In the wake of Tuesday’s deadly shooting inside a Uvalde elementary school, in which a gunman killed 19 students and two teachers, a Texas sheriff is calling on all local school districts in his county to implement a school marshal program “immediately.”
“Due to historical and recent events, the time has come in which we must place the safety of our children and school faculty as priority number 1,” Bosque County Sheriff Trace Hendricks began in a letter to local school officials:
I feel it is time to take aggressive and deliberate steps toward the enhancement of our security measures in order to better protect the lives of our students and faculty. We must insure that our schools and the lives of our loved ones are as safe and secure as possible and that none are designated as a “soft target.”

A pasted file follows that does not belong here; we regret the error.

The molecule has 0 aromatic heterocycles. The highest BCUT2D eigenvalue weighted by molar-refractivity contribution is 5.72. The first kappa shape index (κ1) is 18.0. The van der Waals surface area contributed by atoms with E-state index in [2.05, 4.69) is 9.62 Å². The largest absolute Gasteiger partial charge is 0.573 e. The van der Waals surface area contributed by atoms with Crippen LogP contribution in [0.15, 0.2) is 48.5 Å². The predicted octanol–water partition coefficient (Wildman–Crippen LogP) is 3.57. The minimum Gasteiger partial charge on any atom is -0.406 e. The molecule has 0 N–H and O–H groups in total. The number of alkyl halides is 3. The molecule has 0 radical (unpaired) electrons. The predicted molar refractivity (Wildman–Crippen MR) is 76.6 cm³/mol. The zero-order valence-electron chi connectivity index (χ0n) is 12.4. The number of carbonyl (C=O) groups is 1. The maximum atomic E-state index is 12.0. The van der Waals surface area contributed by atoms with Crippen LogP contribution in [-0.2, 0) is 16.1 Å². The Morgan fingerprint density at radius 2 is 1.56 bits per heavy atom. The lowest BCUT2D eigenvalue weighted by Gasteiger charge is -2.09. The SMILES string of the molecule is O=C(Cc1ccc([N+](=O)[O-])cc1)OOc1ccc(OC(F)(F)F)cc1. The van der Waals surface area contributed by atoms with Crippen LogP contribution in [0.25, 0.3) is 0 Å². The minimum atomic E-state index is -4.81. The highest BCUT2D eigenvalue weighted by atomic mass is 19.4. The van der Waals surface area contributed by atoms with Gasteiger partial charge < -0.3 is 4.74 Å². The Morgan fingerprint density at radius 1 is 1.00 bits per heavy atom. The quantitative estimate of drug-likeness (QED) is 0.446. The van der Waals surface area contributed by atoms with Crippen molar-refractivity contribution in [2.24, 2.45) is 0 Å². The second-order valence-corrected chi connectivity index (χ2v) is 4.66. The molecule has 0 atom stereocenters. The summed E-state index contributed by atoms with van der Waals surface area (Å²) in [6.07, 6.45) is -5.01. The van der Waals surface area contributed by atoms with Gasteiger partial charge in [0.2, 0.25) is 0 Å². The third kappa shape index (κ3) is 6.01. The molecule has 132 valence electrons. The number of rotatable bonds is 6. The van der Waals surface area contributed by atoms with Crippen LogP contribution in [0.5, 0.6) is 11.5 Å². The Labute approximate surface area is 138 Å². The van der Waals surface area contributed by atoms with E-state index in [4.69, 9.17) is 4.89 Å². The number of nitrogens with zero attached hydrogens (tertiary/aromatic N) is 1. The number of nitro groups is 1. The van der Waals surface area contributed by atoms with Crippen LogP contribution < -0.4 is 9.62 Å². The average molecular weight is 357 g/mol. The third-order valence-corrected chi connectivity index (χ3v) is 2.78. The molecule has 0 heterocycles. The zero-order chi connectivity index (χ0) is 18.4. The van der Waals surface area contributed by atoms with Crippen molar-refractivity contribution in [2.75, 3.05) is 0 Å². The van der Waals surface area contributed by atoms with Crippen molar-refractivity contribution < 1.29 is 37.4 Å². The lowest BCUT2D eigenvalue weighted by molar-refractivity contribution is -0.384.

As Sheriff of Bosque County, I am at this time calling upon all Bosque County School Districts, all school boards and Administrative staff, to initiate and implement the School Marshal Program. I encourage, urge, and request that this program be initiated immediately and without delay as it is my hope that training and program guidelines be in place for the beginning of the 2022 school year.
Texas passed a law in 2013 allowing public school districts and open enrollment charter schools to appoint school marshals, whose sole purpose is to prevent murder or serious bodily injury on school premises.
Marshals must complete an 80-hour training course, conducted by a law enforcement academy specifically prepared to provide the school marshal curriculum.
On Wednesday, Hendricks posted on Facebook that his letter “will be addressed to the board president and superintendent of each Bosque County school and will be hand delivered by a deputy today.”
“It is time,” he added.